Kings Internships

Considering part-time work alongside your degree? Wanting to develop new skills through a paid internship?

Many students chose to engage in part-time work to help fund their studies or to gain skills to help with employability. Knowing this we thought we would share some opportunities which are available exclusively to KCL students!

Finding & Applying to Opportunities

New opportunities will be posted on King’s CareerConnect, over the next few months. Please note that if you are interested in applying for the Summer Scheme vacancies, you must first locate the ‘Exclusive Internships for King’s Students’ tab, and click ‘Search and apply’.  You can also find the Kings Internship Team on Facebook. They regularly post alerts to all new vacancies on their Facebook page so why not like their page so you don’t miss an opportunity!

For a flavour of what schemes you could be applying for, please see the list of opportunities currently being advertised below;

Part Time Schemes

Deadline  Opportunity title Deadline  Company
26-Mar-17 Research Interns Solvency ii Wire
29-Mar-17 General Admin Intern Bahati Books
29-Mar-17 Marketing Intern Bahati Books
31-Mar-17 E-Learning Content Production Interns TechQuarters
13-Apr-17 Business Engagement Intern Bisi Alimi Foundation
13-Apr-17 Communication and Research Intern Bisi Alimi Foundation
13-Apr-17 Fellowship Coordinator Intern Bisi Alimi Foundation

Summer Schemes

Deadline  Opportunity title Company
27-Mar-17 PR, Marketing & Social Media Intern LID Helmets
29-Mar-17 Scientific Product Stewardship Intern Cuts Ice Ltd
29-Mar-17 Packaging Design Intern Cuts Ice Ltd
01-Apr-17 Data Science Intern Printastic
02-Apr-17 Health Project Manager / Account Executive Intern Partizan international Limited
03-Apr-17 In-House Nutrition Consultant Intern Kafoodle
03-Apr-17 Marketing and Social Media Intern Kafoodle
06-Apr-17 Business Project Intern Celgene
06-Apr-17 Business Intern Stadn Ltd
07-Apr-17 Data Analytics Intern Prudential Plc
07-Apr-17 Healthcare Programmes and Communications Intern Four Health Communications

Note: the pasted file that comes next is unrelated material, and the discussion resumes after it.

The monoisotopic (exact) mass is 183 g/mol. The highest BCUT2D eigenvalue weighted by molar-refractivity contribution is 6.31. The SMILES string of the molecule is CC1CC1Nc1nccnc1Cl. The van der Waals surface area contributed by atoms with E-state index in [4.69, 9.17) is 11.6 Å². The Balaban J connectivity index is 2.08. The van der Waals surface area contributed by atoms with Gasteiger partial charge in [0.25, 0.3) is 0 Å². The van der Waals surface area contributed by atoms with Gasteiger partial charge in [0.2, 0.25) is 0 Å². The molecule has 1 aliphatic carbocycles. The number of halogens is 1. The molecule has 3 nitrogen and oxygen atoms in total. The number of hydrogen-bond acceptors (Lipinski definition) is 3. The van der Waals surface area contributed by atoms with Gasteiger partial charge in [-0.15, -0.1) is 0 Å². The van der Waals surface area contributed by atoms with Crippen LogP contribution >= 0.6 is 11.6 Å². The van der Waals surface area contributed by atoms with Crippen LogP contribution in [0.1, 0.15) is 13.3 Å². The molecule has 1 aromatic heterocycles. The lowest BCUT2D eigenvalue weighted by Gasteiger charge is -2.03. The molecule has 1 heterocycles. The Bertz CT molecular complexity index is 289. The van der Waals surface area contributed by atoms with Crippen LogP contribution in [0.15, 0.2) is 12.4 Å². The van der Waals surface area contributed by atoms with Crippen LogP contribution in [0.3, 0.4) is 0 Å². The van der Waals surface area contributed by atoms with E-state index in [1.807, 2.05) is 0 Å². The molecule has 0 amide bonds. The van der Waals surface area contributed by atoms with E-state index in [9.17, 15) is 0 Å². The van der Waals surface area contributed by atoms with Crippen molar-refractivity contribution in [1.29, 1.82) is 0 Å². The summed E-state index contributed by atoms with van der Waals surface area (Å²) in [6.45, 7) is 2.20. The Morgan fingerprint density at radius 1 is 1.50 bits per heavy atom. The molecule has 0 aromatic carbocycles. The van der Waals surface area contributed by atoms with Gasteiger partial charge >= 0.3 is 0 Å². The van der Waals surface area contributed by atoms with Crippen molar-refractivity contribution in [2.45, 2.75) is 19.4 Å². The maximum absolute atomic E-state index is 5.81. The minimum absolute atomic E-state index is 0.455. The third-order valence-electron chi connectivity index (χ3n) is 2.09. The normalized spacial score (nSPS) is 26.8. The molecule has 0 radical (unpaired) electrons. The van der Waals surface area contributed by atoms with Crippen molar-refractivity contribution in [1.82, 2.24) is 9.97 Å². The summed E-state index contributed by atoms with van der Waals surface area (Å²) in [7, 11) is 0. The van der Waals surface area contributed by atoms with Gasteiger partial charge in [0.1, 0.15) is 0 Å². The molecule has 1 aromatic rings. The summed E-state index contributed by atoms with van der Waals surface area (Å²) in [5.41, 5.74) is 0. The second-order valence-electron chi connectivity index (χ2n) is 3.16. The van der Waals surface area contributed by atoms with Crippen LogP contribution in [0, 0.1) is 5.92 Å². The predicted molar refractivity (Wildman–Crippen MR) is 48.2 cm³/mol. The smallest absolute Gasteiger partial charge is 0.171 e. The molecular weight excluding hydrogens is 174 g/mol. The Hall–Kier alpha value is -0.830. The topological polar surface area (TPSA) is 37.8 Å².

08-Apr-17 Scientific Summer Analyst/Consultant Intern Biolacuna Ltd.
09-Apr-17 DevOps Infrastructure Engineer Intern LiveWyer Ltd
13-Apr-17 Psychology Intern Spoonful of Sugar
15-Apr-17 Marketing Intern WeAreWaterloo Business Improvement District (BID)

 

If you have questions or would like to meet the Internship Team why not go along to meet them! Here are the details of where and when you can find them:

 Date  Time  Campus  Precise Location
Thursday 23rd March 11am – 2pm Strand Second Floor, Corridor outside Chapters Cafe
 Thursday 2nd May 11am – 2pm  Waterloo FWB, Level 1, Alcove outside library
Wednesday 3rd May  11am – 2pm  Guy’s Ground Floor, New Hunt’s House
Friday 5th May  11am – 2pm  Strand (Maughan) Entrance to the Maughan library

Finding a job in life sciences

The prospect of securing a job in industry can seem daunting. The process can be nuanced and non-linear, full of barriers and setbacks. Before embarking upon the journey, be prepared for some rejection and try to accept that it might take some time!

Over the last eight years, I have watched a considerable number of researchers secure roles in industry. Here are some tips, based on my observations.

 Explore all industry sectors and roles

Look at the range of functions and roles within pharmaceuticals, biotechnology companies and contract research organisations. See below for a list of organisations:

Research and development is the typical area that attracts PhDs and postdocs; within this falls drug discovery, preclinical, clinical research and process development. Drug discovery and preclinical research jobs are typical jobs for PhDs and postdocs; job titles within this area usually contain the word ‘scientist.’